in here and earn a spot, I don't have anything to prove, I'm not gonna come in
here and try to do too much but... I'm a dirt ball, I'm gonna do whatever it
takes. If he wants to put me in left one day and Manny wants to DH, and this and
that, and I'm at first base five days of the week, or whatever the case is...
GC: And you won't bitch?
KM: I will not bitch as long as I'm playing :-)
JD: If Grady came to you opening day and said
'listen, we're gonna give you one day to put your name in the lineup where you
want to in the batting order, we know you want to play first base, where do you
want to hit in the batting order?
KM: I'd like to hit fifth. Yeah, I like to hit
behind Manny. We had some good hitters (in Florida) but I don't think we had the
hitters that are in the league on this team and I think I could hide in this
lineup but I've always been an RBI guy and I've always hit well with runners in
scoring position so I think this would be a good opportunity, you know, they're
gonna pitch around the guys and probably go after guys like myself so...
GC: You hit .378 in the last 50 games, a 25
game hitting streak... why did they let you go?
KM: They basically needed left-handed hitting and I
knew that was coming, we needed that, once we got rid of Cliff Floyd, we were
all right-handed, we had Luis Castillo then it was righties all the way down.
Why they chose to let me go? I don't know... they just traded for Juan
Encaracion, they have Derek Lee who has a ceiling the size of the sky. And Mike
Lowell was a mainstay at third base. I don't hold it against them, it's their
decision, but I think I was the next guy in line to be expendable. Their
catchers were both right handed. They could have moved me to first, or traded
Derek Lee and bring in a left-handed hitting first baseman, but I think the
easiest thing was to keep their budget... 'we'll get rid of Millar' and that's
where we're at.
GC: Playing against lefties, that's not enough for
you is it?
KM: No. No. I think I've proven I can hit righties,
if I had struggled against righties... but I think I hit .300 against righties
and that's... I think that gets overrated at times. If a left hander can handle
left handed pitching, what's the big deal you know? If a guy really struggles
off lefties then that's when you play that role righties and lefties but tell
you the truth, sometimes I think I hit righties better. I don't even know to
tell you the truth.
GC: I know the tradition in Florida is big, I mean
it's been almost 10 years now with the Marlins, you got this little fly by night
organization in Boston, and Fenway Park, but do you have an appreciation for
that, do you look forward to playing in a town where baseball is big. It's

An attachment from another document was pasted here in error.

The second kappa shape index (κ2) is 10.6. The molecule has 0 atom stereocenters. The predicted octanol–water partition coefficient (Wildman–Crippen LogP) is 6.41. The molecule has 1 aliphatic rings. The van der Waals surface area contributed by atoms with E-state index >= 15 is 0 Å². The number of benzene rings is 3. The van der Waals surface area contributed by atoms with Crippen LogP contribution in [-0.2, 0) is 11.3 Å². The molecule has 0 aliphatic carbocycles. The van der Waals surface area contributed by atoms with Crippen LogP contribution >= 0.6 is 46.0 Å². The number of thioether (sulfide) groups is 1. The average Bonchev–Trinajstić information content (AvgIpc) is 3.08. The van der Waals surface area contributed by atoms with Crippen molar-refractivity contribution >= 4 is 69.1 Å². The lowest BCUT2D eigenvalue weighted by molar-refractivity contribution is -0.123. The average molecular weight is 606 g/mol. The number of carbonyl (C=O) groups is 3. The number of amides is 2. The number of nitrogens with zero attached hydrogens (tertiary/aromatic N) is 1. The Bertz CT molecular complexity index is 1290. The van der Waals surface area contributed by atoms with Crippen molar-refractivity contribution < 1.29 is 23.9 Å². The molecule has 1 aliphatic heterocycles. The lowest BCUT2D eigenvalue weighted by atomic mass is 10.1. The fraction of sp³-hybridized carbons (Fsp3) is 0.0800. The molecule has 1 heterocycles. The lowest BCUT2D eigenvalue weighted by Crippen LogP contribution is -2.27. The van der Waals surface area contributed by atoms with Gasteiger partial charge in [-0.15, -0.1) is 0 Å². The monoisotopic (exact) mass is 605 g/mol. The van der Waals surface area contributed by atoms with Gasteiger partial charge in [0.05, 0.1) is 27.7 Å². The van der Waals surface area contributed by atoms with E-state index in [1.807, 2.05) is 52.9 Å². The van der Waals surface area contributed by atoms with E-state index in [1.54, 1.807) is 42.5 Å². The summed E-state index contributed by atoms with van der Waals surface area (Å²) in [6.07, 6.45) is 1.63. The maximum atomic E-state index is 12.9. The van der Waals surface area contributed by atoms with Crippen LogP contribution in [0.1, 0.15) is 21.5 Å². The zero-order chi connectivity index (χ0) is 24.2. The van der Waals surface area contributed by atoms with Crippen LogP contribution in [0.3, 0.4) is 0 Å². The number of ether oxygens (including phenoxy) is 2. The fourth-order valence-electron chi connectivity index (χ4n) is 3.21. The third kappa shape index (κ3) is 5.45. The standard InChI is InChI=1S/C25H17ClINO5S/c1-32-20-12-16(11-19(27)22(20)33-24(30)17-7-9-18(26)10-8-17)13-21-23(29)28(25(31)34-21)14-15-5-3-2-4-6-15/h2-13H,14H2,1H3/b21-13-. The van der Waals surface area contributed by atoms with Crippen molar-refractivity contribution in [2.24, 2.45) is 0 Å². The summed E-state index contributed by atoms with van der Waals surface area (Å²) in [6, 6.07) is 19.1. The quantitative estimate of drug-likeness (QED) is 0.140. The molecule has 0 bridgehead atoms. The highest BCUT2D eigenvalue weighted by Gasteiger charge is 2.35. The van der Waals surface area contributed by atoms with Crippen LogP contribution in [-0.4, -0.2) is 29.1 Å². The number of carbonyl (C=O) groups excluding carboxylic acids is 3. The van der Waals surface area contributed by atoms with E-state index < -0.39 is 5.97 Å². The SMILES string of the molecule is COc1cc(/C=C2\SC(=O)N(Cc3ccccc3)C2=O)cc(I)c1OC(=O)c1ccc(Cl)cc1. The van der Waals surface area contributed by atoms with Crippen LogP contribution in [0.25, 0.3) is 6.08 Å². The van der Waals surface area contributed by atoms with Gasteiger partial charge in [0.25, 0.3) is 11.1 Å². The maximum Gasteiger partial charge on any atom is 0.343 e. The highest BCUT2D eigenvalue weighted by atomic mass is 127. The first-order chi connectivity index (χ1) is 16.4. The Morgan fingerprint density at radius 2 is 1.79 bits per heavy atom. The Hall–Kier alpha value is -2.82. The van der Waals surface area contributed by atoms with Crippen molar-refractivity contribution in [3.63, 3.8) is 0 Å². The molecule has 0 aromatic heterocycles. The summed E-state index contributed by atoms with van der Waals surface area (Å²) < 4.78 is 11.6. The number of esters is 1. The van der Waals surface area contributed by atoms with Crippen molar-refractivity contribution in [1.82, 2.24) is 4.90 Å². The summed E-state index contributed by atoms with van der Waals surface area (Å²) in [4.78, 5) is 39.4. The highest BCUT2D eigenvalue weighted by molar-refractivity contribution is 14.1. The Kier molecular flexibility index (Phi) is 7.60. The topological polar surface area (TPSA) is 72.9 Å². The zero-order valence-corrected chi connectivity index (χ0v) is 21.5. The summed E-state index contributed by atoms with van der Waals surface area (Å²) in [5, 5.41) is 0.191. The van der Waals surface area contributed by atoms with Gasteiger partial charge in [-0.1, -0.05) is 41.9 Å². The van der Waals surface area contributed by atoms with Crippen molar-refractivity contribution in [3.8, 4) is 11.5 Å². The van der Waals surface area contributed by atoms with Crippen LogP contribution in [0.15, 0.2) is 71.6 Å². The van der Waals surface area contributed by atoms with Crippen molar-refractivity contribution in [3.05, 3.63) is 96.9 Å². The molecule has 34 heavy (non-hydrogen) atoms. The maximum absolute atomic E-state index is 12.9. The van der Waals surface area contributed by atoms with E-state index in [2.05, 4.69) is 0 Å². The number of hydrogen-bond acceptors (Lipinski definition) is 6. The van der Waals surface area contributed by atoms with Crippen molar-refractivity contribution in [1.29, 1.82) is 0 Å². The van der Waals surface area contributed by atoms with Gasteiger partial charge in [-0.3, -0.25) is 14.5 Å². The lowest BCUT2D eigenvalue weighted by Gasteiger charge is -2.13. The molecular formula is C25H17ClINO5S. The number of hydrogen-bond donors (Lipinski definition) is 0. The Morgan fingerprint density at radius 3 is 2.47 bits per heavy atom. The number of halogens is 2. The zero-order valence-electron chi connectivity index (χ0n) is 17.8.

KM: Jai-Lai... it's bigger than boating
GC: What else is big in Miami? JD: Jai-Lai,
dog tracks, fishing... GC: Coke dealing... KM: Hooters... GC: You're gonna go to
the mall... I mean that deer urine story? You better get ready to repeat that
10,000 times a day.
KM: Is that because of you guys?
JD: Yeah partly... but we wouldn't exist if it
weren't for the passion of the people who listen to what it is we do, and what
KM: I agree... let me put this in my pocket, my
Copenhagen... GC: what is that your estrus? KM: That's the correct way of saying
doe piss... JD: I can see you doing a late night infomercial. KM: And I promise
you, if I had gotten off to a fast start that would have been me. GC: You'd be
like major league, the Indian guy Jobu, putting the hex on his bats.
KM: Yeah, I put the curse on, he put the good stuff
JD: Are you a superstitious guy?
KM: Oh I'll tell you, they'll be days where I have a
beard, and if I'm 0-3, next at-bat I'll come out and I'll have a fu-man
sometimes. Sometimes that crazy, I play tricks, not that I'm superstitious where
like 'oh God, this has got to be it' but I got a routine. I got a routine I do
on deck. Since '98 I have the same helmet and which I had them send to me.
JD: What is the outsiders view of the Boston Red
Sox. What did you think of them as opponents last year?
KM: Honestly, I'm a baseball fan since I was two
years old but this is an organization and these are guys on this team that are
unbelievable. I mean you're starting off with, I've never played behind Pedro
Martinez, to go out there and have a guy dominate. Our guy was A.J. Burnett
who's phenomenal but when he pitches like 'holy cow' but now to play with these
guys... it's an unbelievable situation.
JD: Welcome, the deal is finally done, we didn't
think it would be, the newest member of the Boston Red Sox... GC: What number
KM: I'm gonna talk to Casey Fossum about 15... GC:
You know what, it doesn't look right on him, he's too skinny for it, he needs
number 11, or number one, I think he should give it to you... KM: That's my next